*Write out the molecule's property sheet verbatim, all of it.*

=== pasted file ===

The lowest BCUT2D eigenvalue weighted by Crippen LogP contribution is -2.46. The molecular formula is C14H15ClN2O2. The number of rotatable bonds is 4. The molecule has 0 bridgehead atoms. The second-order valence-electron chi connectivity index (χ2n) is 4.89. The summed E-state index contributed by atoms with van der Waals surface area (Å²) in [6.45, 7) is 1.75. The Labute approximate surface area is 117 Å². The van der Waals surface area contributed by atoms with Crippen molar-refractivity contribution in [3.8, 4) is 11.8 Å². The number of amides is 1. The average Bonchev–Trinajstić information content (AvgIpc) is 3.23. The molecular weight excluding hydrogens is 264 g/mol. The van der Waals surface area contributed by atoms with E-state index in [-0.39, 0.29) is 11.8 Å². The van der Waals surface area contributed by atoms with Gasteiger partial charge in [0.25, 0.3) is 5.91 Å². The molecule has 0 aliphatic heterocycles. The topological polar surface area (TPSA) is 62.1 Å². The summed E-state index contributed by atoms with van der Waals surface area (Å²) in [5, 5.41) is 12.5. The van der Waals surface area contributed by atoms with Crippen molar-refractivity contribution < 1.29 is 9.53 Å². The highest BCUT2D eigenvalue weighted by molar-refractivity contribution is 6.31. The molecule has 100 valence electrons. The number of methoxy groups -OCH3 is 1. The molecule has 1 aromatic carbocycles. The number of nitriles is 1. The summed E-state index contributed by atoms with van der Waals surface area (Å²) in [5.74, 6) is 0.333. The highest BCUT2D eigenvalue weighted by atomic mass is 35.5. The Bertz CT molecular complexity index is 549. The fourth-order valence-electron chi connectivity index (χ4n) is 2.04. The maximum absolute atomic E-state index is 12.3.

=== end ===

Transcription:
The lowest BCUT2D eigenvalue weighted by Crippen LogP contribution is -2.46. The molecular formula is C14H15ClN2O2. The number of rotatable bonds is 4. The molecule has 0 bridgehead atoms. The second-order valence-electron chi connectivity index (χ2n) is 4.89. The summed E-state index contributed by atoms with van der Waals surface area (Å²) in [6.45, 7) is 1.75. The Labute approximate surface area is 117 Å². The van der Waals surface area contributed by atoms with Crippen molar-refractivity contribution in [3.8, 4) is 11.8 Å². The number of amides is 1. The average Bonchev–Trinajstić information content (AvgIpc) is 3.23. The molecular weight excluding hydrogens is 264 g/mol. The van der Waals surface area contributed by atoms with E-state index in [-0.39, 0.29) is 11.8 Å². The van der Waals surface area contributed by atoms with Gasteiger partial charge in [0.25, 0.3) is 5.91 Å². The molecule has 0 aliphatic heterocycles. The topological polar surface area (TPSA) is 62.1 Å². The summed E-state index contributed by atoms with van der Waals surface area (Å²) in [5, 5.41) is 12.5. The van der Waals surface area contributed by atoms with Crippen molar-refractivity contribution < 1.29 is 9.53 Å². The highest BCUT2D eigenvalue weighted by molar-refractivity contribution is 6.31. The molecule has 100 valence electrons. The number of methoxy groups -OCH3 is 1. The molecule has 1 aromatic carbocycles. The number of nitriles is 1. The summed E-state index contributed by atoms with van der Waals surface area (Å²) in [5.74, 6) is 0.333. The highest BCUT2D eigenvalue weighted by atomic mass is 35.5. The Bertz CT molecular complexity index is 549. The fourth-order valence-electron chi connectivity index (χ4n) is 2.04. The maximum absolute atomic E-state index is 12.3.